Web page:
To qualify this ranking of running backs at Oklahoma, I have included only players that I have personally seen in person at the stadium or live on television. I began watching Sooner football in 1958 and my remembrances go back to 1961. With that, I have not included any player before 1961. This is the first part of a series of greatest Sooner football players by position. Please comment on my lists and argue your best Sooners list. There are no right or wrong rankings. The lists, starting with Joe Don Looney (10th best running back), will include offensive and defensive positions. Statistics, abilities, and overall significance to the OU football program are all included in picking the ten, but when all things are equal, my personal preference is the tie breaker.
10. Joe Don Looney (1962-1963) All-American 1962
At 6’1 and 230 lbs, Looney was a big man in the Sooner backfield, larger than many of the linemen that blocked or tried to stuff him. Add to the fact that he was more than likely the fastest player on the field, power and speed with adequate moves made him a breakaway threat when given the ball. Looney’s physical ability was in the class of Marcus Dupree and Adrian Peterson. Yes, he didn’t have the career of an Adrian Peterson or the big college games that Mr. Dupree had in his shortened career at OU. But he was the real deal when motivated and was the best player on the field in a college game. Attitude cut his career short everywhere he played, including in Norman as Joe Don was as controversial a legend OU has ever had, including Mr. Dupree. He played on one full season (1962) and three games in the 1963 season as he was kicked off the team by Head Coach Bud Wilkinson for punching an assistant coach. But he was an original punt, pass and kick man, as he made All-America at OU as the country’s leading punter in 1962. The 12th pick in the 1964 NFL draft told of ability to play on Sunday.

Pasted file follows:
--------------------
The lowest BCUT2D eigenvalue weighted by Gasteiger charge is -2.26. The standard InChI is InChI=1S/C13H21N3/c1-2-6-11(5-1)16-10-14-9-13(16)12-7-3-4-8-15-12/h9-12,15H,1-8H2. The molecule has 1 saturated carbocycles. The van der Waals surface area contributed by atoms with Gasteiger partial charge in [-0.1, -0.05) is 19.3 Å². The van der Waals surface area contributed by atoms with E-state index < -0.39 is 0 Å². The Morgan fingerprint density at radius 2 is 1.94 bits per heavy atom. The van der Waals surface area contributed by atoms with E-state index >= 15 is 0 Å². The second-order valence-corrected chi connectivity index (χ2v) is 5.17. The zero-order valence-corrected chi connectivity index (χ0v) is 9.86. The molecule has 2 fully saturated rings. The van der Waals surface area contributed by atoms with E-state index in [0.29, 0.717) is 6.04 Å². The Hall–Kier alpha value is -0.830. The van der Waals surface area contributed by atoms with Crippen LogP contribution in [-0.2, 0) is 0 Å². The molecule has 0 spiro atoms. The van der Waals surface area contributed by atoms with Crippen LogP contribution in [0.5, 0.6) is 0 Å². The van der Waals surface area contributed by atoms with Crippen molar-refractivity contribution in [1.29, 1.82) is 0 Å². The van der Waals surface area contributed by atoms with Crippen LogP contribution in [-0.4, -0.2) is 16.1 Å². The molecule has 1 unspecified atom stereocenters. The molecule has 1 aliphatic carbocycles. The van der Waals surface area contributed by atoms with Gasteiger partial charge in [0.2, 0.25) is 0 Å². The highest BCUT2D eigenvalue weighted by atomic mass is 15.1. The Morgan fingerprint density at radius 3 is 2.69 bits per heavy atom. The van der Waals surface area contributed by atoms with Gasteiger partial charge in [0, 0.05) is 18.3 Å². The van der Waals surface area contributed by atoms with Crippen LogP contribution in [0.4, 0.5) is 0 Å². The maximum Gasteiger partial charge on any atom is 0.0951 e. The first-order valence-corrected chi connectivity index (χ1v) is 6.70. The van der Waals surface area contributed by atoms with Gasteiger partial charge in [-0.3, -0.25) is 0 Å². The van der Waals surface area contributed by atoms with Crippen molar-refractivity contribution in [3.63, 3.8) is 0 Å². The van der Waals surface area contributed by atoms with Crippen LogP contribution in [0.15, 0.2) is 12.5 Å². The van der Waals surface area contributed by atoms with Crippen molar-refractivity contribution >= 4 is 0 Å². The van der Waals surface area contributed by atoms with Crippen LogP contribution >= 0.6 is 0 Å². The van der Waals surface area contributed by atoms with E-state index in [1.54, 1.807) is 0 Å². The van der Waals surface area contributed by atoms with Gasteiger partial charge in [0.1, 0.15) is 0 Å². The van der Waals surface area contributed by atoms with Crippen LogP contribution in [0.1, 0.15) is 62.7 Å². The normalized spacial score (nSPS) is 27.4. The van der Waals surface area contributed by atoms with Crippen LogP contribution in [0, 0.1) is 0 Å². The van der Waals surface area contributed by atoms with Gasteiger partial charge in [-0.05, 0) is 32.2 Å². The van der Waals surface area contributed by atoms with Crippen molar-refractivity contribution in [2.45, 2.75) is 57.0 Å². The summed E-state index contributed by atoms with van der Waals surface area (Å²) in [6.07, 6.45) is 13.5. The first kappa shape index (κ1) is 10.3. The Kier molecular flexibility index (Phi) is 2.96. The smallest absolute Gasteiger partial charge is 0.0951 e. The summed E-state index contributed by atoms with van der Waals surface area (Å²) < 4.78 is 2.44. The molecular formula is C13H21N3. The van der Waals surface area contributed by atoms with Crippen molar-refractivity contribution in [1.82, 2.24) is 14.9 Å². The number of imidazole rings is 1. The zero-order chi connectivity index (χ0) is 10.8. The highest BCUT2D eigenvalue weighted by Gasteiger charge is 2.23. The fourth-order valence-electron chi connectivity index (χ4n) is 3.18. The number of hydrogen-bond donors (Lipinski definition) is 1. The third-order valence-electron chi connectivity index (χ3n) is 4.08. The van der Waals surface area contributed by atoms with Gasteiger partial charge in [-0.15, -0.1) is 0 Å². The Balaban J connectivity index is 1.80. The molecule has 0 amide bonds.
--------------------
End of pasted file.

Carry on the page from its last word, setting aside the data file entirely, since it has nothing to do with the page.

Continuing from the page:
The man could win a ball game for his team at any moment. Playing 3rd string in a 3-0 deficit against Syracuse in the home opener in 1962 (his first game at OU) he did just that.
The Sooners took over with four minutes left in the game. Looney, who had been sitting on the bench all afternoon, told Wilkinson to put him in and he would “win the game.” Wilkinson relented and sent Looney in.
Cowan carried around right end for a seven-yard gain on the first play of the drive. Third-string fullback Looney picked up another five yards for a first down at the OU 40. The SU defense then halted Cowan at the line for no gain.
In the huddle, Looney told Deere to give him the ball outside and he would score. On the next play, Deere and Looney swung to the left and Deere pitched the ball to his fullback. Looney then cut inside where he appeared to be stopped for a two-yard gain, swamped by Syracuse defenders.
Suddenly, he sprang free and sprinted down the east sideline into the end zone. Halfback Gary Wylie threw a key block on SU’s Don King, the only defender with a chance of catching Looney.
The new star was mobbed by teammates in the end zone. Jarman’s kick was successful, and the Sooners took a 7-3 advantage with 2:07 remaining in the game.
“I knew what play I was going to call when I went into the huddle,” Deere said in the locker room afterwards. “But as I was walking up to the huddle, Looney leaned over and told me, ‘Just give me the ball and I’ll score a touchdown.’ So I just gave him the ball.”
I watched Mr. Looney in person in Norman, Oklahoma and on live TV. To this day, I remember the heat of the USC game in LA, Looney, Jim Gresham (All-American fullback), and the cast of characters that gave OU the big 17-12 win, a game that Looney scored on a nineteen yard run.
For more information on Joe Don Looney: http://goldenrankings.com/footballprofiles5.htm and http://oklahoma.247sports.com/Board/86/Contents/Joe-Don-Looney-am-alternative-view-from-a-friend-1283954 and Photo credit for top photo. Also: http://www.pardonpower.com/2010/03/very-colorful-joe-don-looney.html